Originally created 08/05/98

U.S. Treasury unable to refinance debt



Interest rates are so low that only the clueless and lazy haven't refinanced by now.

Eleven-percent mortgages are so much nostalgia, stuck under the rafters with the Culture Club records and Tama Janowitz books.

Fourteen-percent junk bonds are gone. All the double-A, 10-percent corporates are retired, sipping rum tonics in Vero Beach, Fla.

One indebted grandee, though, continues to pay for money at 1984 prices: the United States.

The U.S. Treasury must be the only borrower in the country still liable for bonds bearing a 15.75 percent interest rate. Surely the only one that has a gilt-edged credit rating.

But at least the 15.75 paper matures in three years. On another bond issue, Treasury is stuck paying 12 percent until 2005. And somewhere out there, canny investors will be happily clipping 11.25 percent Treasury coupons for the next 17 years.

The average coupon on outstanding T-bonds these days is 8.8 percent, 3 points above current rates.

This costs money.

By my calculation, the government could save $6 billion a year if it reduced the average coupon on its long-dated liabilities by a single percentage point. Instead of giving the $6 billion that ends up on Wall Street and in the Bank of Japan, shouldn't we be supporting worthwhile programs?

But the United States can't refinance.

Except on a very few loans, the government is required to pay interest for the full term of the deal. This is comparable to telling a homeowner: Sorry, you can't borrow new money at 7 percent to pay off the mortgage you took out at 9 percent. We want the 9 percent -- for another couple of decades.

Actually, mortgages used to be like that. So did a lot of other debt. If loans weren't bulletproof against refinancing, many had high early payment penalties. But after interest rates started misbehaving in the 1970s, borrowers obtained greater and greater pre-payment, or "call," rights. They didn't want to get stuck with expensive loans if rates re-entered the atmosphere.

Almost all mortgages are callable now. So are many municipal bonds and most corporate bonds with maturities of 10 years or more, said Charles A. Knott Jr., chairman and chief investment officer of Logan Capital Management in Philadelphia.

But the federal government keeps borrowing money the old-fashioned way. Expensively.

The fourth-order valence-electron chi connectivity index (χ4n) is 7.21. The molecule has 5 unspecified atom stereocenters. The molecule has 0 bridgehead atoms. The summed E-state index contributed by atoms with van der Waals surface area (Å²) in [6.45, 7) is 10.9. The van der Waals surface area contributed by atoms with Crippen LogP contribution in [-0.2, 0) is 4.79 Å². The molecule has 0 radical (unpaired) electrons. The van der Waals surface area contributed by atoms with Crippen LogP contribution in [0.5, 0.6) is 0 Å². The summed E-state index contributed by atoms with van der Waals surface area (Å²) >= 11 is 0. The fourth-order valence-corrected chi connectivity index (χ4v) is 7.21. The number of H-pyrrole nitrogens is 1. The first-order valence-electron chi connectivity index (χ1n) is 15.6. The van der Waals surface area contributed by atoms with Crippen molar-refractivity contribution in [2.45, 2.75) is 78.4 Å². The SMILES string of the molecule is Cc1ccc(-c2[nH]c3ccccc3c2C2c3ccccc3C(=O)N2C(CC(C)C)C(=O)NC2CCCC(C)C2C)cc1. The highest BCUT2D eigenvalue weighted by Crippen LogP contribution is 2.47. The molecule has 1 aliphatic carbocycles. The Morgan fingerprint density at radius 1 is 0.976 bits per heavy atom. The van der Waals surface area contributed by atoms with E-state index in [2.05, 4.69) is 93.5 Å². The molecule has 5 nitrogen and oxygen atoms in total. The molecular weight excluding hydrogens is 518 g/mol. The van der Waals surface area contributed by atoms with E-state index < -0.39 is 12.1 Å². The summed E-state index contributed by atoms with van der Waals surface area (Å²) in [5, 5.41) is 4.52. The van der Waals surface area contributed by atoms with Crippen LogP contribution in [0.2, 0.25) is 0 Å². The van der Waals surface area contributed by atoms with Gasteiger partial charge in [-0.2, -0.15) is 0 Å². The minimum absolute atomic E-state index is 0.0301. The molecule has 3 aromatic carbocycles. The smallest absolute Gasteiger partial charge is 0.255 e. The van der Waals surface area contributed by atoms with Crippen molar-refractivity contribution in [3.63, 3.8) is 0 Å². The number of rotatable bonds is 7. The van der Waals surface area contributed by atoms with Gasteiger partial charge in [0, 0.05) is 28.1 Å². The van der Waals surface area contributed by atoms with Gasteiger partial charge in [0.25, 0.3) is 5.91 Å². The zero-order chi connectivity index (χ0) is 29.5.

There are good arguments to do so.

The country isn't like other borrowers. It's huge, for one thing. Treasury wiggles can push the bond market to conniption. Noncallable bonds ensure that Treasury issues mature at regular, predictable intervals, that the government won't have to refinance $5 trillion all at once.

It's not like the government can't enjoy some lower rates, anyway. About $640 billion of the national debt is in bills due in a year or less. They get retired with new bills sold at prevailing rates.

The subject of callable bonds pops up every year or so at Treasury.

"Every time we look at it, we come to the conclusion that what it would cost us to sell callable debt isn't worth what we'd get for it," said Roger Anderson, deputy assistant secretary. "A call right is basically an option, and we have to pay people for the right to call the bonds" -- in the form of a slightly higher interest rate.

But Los Angeles-based financial historian Bryan Taylor II suspects the government's aversion to calls "is more of a habit. ... It's more the bureaucratic mentality than the bottom-line mentality. It's `We're the government. We run things. This is the way we've always done it.' "

Other borrowers have embraced safety-valve debt. What does Treasury know that they don't? With deflation spreading, there's reason to believe that interest rates will fall even further and that new refinancing chances will surface.

The government has another debt experiment going: inflation-proof bonds. Maybe it should try at least a few callables, too, and join the 1990s.